"I have participated in the In Our Own Voice program for quite some time. It was good for me to be exposed to many different audiences. It gives me a better perspective on how others feel about mental illness as well as gaining better perspective on how I view it myself."
This quote is an example of the hundreds of people in our county that have benefitted from Proposition 63 funds, which are for the mentally ill.
I am the education coordinator of the National Alliance on Mental Illness and oversee three of the programs sponsored by this money. They are: In Our Own Voice; Parents and Teachers as Allies; and Provider.
All of these programs have benefitted the teachers and speakers involved in the programs who are family members or have a mental illness themselves. The idea was to create new programs to help prevent mental illness and to educate the public about recovery.
People involved in these programs have a "lived experience" of mental illness and can speak candidly about their treatment, coping skills, education and advocacy to further the awareness of recovery. Only 1.5 percent of the mentally ill become violent. Most go on to lead a life of relative stability and can function well in society with treatment.
The Parents and Teachers as Allies program is one in which a team of four people introduces the early signs of mental illness in children and adolescents. School staffs and parents have the perspective of noticing their children and if they are educated, they can see the early signs and get their loved one diagnosed. More than half of school dropouts have some type of mental illness, so it is imperative to become aware of the early signs and symptoms to help them stay in school.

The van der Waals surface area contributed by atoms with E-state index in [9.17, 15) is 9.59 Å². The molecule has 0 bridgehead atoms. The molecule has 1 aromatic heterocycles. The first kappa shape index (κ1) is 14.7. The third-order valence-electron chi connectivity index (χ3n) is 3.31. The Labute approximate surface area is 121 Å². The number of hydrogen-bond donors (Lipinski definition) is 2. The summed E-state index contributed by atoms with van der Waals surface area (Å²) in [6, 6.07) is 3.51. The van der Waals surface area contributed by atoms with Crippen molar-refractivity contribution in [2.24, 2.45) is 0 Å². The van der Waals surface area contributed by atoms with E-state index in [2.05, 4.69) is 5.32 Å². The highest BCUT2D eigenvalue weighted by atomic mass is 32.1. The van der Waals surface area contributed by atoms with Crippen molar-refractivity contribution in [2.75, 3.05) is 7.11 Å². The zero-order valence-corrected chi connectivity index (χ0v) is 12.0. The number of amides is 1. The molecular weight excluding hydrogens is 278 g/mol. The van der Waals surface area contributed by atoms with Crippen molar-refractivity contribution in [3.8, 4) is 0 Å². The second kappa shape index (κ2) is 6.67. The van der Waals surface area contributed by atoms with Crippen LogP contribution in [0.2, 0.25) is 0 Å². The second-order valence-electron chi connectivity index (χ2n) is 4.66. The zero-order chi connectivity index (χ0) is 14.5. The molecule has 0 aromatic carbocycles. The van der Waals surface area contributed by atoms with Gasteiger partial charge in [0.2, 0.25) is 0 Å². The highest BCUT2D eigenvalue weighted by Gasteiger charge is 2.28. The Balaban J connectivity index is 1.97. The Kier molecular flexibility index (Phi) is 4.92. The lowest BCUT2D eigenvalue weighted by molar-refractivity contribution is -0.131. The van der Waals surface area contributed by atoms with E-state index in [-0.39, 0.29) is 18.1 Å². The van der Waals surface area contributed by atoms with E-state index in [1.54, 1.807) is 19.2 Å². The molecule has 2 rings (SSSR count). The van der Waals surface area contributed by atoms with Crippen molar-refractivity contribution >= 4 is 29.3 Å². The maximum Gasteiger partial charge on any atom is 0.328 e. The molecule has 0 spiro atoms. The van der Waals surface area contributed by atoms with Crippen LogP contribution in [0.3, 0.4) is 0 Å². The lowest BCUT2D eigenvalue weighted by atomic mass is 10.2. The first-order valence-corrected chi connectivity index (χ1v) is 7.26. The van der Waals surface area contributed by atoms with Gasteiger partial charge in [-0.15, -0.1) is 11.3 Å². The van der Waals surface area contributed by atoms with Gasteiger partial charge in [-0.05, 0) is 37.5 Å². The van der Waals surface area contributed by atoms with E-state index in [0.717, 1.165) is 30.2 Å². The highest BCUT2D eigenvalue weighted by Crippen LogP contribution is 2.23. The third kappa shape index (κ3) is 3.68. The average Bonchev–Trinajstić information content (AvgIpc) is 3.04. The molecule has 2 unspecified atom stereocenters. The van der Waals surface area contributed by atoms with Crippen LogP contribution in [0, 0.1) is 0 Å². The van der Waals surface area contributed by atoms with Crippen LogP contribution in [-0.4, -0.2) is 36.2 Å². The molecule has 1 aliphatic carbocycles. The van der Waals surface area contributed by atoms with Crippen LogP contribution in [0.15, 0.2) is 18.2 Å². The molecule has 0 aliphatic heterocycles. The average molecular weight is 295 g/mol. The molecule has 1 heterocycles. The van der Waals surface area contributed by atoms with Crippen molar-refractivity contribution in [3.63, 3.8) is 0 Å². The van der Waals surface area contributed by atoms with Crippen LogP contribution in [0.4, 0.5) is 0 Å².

In Our Own Voice, in which two people who are "consumers" speak about their journey to recovery. In our county, we have presented this to more than 3,000 people and it helps the "consumer" become more aware of their own journey to recovery, become empowered and increase their self-esteem. We have 20 trained speakers, six of whom are Spanish speaking.
The Provider program also is taught by family members and "consumers" and is a scripted program illustrating the need for collaboration in treatment. Overwhelmingly, the county Behavioral Health and Recovery and Recovery Services staff has endorsed this program, participated in it, and this has led to many instances of providers referring families to NAMI. In turn, family and consumers learn about the providers' point of view in the treatment process as well as learn about the laws and procedures of getting treatment for mental illness.
Back in 2006, when the stakeholder process began, NAMI was included in the planning for the use of the Proposition 63 funds and we have been the recipient of support for our innovative programs in Stanislaus County. I feel that most all of our Mental Health Services Act programs have benefitted the young as well as the old to help them have a better quality of life.
Padlo, of Modesto, is education coordinator for the local chapter of the National Alliance on Mental Illness.